“Salvation is not punching a ticket to heaven, but accepting an invitation to live.”
So one of my friends has been thinking about Christ’s words in John 14:6, where Jesus said, “I am the way, and the truth, and the life. No one comes to the Father except through me.”
“If you have any spare time over the next several days/weeks,” my friend wrote, “I’d love to hear what you think of this verse. Must we be Christians to be ‘saved’? Are non-Christians automatically ‘wrong’? How (if at all) has your opinion changed since becoming a Presbyterian? No pressure if you are swamped, just trying to get as many views as possible on it. I’ve been struggling with the question for 15-20 years!”
Well, I thought, why not? It’s a good question, and my work at the moment is pretty much that of a “Christian thinker.” So I’m thinking…
Stream of Consciousness…
Okay, I can either make this a research paper, or I can answer “stream of consciousness.” I think I’ll go with stream because it’s usually more readable. So this is my conversational answer to my friend, cut and pasted here into my blog:
CONTEXT: The context of this particular quote is a conversation Jesus is having with his friends at “The Last Supper.”
“Don’t be worried,” Jesus said; “believe in God, and believe in me. There’s more than enough space in my Father’s home, and room to spare. Didn’t I say I’m preparing a place for you there? You know what they say, ‘mi casa es su casa’ – besides, you already know the way there!” But Thomas was still nervous: “What are you talking about? We have no clue where you’re going, so how can we know the way?” Jesus pauses for just a moment, making sure he catches everyone’s attention: “The way, Thomas? That would be me… I am the way, the truth, and the life….” – (John 14:1-7, author paraphrase)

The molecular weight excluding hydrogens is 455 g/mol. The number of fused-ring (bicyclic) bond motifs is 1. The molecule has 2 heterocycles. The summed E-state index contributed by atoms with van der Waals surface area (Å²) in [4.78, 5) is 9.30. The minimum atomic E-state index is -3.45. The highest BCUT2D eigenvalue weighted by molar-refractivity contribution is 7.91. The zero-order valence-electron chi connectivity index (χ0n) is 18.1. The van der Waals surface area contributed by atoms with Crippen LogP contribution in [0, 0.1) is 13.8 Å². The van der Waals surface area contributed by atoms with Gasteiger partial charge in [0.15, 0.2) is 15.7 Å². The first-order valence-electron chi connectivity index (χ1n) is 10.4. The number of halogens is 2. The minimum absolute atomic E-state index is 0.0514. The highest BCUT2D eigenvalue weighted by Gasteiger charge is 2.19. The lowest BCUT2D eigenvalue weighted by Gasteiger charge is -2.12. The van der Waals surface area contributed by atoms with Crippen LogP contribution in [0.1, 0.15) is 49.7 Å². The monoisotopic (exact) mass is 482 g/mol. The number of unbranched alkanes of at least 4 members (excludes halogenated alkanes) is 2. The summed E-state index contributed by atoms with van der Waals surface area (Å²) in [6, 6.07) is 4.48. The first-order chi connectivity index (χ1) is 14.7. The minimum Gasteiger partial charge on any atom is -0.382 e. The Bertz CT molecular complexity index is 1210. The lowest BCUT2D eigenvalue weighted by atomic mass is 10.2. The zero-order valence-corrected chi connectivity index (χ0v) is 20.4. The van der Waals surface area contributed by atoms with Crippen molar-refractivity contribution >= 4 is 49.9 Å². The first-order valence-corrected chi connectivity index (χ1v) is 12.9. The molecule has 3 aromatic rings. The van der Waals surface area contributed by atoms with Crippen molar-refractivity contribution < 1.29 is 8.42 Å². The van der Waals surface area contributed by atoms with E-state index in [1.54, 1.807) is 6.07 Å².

That moment! Oh how I wish I could have been there, part of the conversation, leaning in toward Jesus, participating in that instant of complete intimacy, where the Master speaks hope, and grace, and truth, and love all in the same breath.
Jesus had already talked about being “the gate,” back in John 10. “I am the gate. Whoever enters through me will be saved. They will be able to come in and go out. They will find everything they need. A thief comes to steal, kill, and destroy. But I came to give life—life that is full and good” (9-10, ERV).
SALVATION: The idea of being “saved” – and this is the most common way salvation reads throughout both testaments – means to participate in the work God is up to. Or, to join God in God’s work, God’s initiatives of Grace. Salvation is an invitation – as Christ put it – to a quality of life that is full and good, abundant; “more and better life that [we] ever dreamed of” (Peterson).
This is something that begins now, then continues in life after life. Salvation is not punching a ticket to heaven, but accepting an invitation to live.
I believe, I understand, that Jesus forged a pathway back to God that I – none of us – could ever have fashioned on our own. Jesus is my introduction to the Father. Where this fails to ring true – in my opinion – is where it becomes formulaic, dare I say “proprietary.” Jesus has already opened the gate; we don’t have to pass someone else’s litmus test, or say the right magic words, to make it any more real. But I do believe that – at some point – we’re going to have to acknowledge Jesus.
“EXCEPT THROUGH ME…” But does that have to be now – during this life? Are we required to meet all the “entrance requirements” this side of death? And does “except through me” have to be in the exclusive context of the Christian religion?
Personally, I invite people to know Jesus because this is the best possible life that there is! Christ’s invitation to know God is beautiful, compelling, trustworthy, and complete! As I grow in faith I find this to be more transformational and more wonderful.